Peace I leave with you. My peace I give to you;not as the world gives, give I to you. Don’t let your heart be troubled, neither let it be fearful. John 14:27
These things I have spoken unto you, that in me ye might have peace. In the world ye shall have tribulation: but be of good cheer; I have overcome the world. John 16:33
For you didn’t receive the spirit of bondage again to fear, but you received the Spirit of adoption, by whom we cry, “Abba! Father!” Romans 8:15
But those who wait for Yahweh will renew their strength. They will mount up with wings like eagles. They will run, and not be weary. They will walk, and not faint. Isaiah 40:31
He gives power to the weak. He increases the strength of him who has no might. Isaiah 40:29
So that with good courage we say, “The Lord is my helper. I will not fear. What can man do to me?” Hebrews 13:6
Don’t you be afraid, for I am with you. Don’t be dismayed, for I am your God. I will strengthen you. Yes, I will help you. Yes, I will uphold you with the right hand of my righteousness. Isaiah 41:10
I can do all things through Christ, who strengthens me. Philippians 4:13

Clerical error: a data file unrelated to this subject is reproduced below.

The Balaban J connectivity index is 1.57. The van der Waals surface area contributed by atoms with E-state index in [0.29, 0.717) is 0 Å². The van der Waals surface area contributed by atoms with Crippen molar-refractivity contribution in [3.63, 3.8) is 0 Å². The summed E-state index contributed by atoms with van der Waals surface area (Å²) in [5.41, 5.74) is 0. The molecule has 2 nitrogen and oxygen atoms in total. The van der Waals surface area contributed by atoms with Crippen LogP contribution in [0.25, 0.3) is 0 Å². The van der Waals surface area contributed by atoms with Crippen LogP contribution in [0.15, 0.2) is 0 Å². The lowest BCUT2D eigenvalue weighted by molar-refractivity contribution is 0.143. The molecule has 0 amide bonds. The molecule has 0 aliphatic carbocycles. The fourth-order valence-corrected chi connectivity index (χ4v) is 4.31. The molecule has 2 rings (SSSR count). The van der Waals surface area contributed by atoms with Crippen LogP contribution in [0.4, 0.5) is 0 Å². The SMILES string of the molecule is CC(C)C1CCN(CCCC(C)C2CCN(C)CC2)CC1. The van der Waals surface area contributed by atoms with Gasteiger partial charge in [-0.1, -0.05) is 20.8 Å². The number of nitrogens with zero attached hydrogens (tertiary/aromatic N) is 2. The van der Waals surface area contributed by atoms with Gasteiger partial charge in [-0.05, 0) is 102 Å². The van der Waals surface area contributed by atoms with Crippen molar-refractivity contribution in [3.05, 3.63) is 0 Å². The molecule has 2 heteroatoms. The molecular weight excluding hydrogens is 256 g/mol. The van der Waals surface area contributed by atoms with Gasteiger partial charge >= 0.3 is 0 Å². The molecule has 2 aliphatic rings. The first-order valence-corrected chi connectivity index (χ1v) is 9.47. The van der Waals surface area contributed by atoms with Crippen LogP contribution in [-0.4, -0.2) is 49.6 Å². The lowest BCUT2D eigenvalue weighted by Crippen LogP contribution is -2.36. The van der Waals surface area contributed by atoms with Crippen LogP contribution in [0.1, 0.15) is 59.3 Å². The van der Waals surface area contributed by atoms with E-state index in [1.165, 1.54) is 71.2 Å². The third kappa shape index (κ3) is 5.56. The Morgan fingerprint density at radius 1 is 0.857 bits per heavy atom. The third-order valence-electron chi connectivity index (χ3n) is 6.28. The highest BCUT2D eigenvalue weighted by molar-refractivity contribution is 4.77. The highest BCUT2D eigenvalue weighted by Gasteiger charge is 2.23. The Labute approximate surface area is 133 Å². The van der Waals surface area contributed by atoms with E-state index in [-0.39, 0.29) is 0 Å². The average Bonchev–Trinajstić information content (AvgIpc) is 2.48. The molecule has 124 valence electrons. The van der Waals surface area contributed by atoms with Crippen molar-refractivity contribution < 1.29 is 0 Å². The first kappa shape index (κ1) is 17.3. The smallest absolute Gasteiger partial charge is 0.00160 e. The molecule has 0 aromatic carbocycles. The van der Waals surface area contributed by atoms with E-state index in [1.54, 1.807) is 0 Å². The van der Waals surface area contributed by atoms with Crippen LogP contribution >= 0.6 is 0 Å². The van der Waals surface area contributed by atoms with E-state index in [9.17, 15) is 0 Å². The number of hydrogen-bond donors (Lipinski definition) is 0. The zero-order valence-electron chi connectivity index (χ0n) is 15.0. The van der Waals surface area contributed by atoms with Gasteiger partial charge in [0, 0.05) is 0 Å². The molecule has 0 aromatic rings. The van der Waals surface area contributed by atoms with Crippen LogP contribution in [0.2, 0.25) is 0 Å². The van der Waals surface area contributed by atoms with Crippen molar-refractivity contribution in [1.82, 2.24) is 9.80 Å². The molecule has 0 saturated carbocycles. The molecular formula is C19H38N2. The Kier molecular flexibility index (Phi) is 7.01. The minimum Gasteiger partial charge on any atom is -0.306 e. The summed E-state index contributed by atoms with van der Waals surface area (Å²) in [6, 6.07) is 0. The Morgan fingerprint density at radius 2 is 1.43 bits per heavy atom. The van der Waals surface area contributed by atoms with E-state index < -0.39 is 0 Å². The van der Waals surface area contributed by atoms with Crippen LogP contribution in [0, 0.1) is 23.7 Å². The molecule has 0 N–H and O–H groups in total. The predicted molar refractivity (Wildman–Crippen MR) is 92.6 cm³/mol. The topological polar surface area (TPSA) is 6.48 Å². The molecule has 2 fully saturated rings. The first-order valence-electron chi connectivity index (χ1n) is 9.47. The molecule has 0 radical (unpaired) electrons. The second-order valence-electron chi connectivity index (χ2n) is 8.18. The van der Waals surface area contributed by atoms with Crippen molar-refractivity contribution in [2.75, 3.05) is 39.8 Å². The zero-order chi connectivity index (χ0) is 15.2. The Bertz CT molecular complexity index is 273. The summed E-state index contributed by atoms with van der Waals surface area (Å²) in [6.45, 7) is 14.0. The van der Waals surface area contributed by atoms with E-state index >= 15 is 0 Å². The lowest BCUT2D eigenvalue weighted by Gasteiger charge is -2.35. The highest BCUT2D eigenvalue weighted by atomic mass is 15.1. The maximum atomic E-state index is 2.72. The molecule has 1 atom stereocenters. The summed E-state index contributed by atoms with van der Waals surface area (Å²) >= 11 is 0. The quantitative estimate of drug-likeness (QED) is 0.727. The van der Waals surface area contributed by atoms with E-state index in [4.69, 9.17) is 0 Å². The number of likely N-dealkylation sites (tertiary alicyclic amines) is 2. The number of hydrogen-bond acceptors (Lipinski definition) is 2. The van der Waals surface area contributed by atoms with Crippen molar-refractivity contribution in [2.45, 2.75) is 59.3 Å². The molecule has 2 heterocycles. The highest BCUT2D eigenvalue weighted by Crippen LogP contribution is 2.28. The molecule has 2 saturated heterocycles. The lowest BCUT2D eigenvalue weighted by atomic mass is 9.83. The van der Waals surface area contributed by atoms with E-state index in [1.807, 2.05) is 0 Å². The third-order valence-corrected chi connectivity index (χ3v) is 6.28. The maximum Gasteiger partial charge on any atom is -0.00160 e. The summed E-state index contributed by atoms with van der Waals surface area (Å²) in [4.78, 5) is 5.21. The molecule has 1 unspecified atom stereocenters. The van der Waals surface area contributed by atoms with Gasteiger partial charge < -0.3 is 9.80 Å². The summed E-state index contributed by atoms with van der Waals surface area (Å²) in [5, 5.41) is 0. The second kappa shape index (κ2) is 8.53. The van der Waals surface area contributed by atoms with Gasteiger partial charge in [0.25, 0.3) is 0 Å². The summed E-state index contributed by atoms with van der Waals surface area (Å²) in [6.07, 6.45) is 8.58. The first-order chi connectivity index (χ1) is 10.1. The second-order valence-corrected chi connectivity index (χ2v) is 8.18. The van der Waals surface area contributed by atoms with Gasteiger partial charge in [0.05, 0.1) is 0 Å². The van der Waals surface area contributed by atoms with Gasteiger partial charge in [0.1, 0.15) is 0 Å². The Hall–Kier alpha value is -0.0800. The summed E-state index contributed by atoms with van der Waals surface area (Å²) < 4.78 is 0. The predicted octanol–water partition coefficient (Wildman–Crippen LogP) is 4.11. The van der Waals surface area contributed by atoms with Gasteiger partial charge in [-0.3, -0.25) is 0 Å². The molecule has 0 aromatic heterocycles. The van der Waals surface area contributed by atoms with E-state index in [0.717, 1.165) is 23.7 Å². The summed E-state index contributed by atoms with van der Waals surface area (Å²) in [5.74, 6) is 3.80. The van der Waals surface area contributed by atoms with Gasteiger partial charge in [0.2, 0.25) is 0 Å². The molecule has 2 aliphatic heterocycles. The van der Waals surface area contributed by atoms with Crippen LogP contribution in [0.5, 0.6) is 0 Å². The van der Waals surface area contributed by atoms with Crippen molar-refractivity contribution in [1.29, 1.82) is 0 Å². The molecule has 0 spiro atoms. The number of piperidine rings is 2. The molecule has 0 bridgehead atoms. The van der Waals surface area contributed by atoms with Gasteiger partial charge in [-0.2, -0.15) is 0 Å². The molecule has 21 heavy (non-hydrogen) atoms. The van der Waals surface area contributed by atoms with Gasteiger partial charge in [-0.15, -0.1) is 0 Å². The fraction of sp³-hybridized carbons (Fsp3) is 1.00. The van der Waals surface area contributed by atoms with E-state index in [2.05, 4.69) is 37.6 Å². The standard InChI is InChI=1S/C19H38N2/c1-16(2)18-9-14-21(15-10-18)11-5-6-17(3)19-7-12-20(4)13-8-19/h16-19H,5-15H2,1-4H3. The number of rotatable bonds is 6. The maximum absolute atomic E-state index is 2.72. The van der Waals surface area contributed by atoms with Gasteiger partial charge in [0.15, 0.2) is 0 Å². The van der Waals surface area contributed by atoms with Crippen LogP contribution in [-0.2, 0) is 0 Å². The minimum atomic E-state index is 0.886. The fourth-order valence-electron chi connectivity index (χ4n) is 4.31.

Finally, be strong in the Lord, and in the strength of his might. Ephesians 6:10
In regard to another one of his other paintings, following is a legend, perhaps based upon truth, that has descended from the life of Durer:
He was born third of 18 children, all of whom lived in a small house in a small village near Nuremberg. The father, a goldsmith, worked 17-18 hours a day and, in addition, did any other paying chore he could find in the neighborhood.
Throughout the hard years, it became obvious that two of his children, Albert and Albrecht, had a natural talent for art. Even though the two boys knew full well they had no money for study at a great Academy, they harbored a dream within.
That dream shared by both of them brought about many long discussions at night until finally they worked out a pact. Upon their honor, they would, when the time was ripe, give one toss of a coin whereby the loser would go down into the nearby mines and, with his earnings, support his brother to attend the four-year Academy. Then, when that brother completed his studies, he would come home and support the other brother in going to school, either with sales of his artwork or, if necessary, also by laboring in the mines.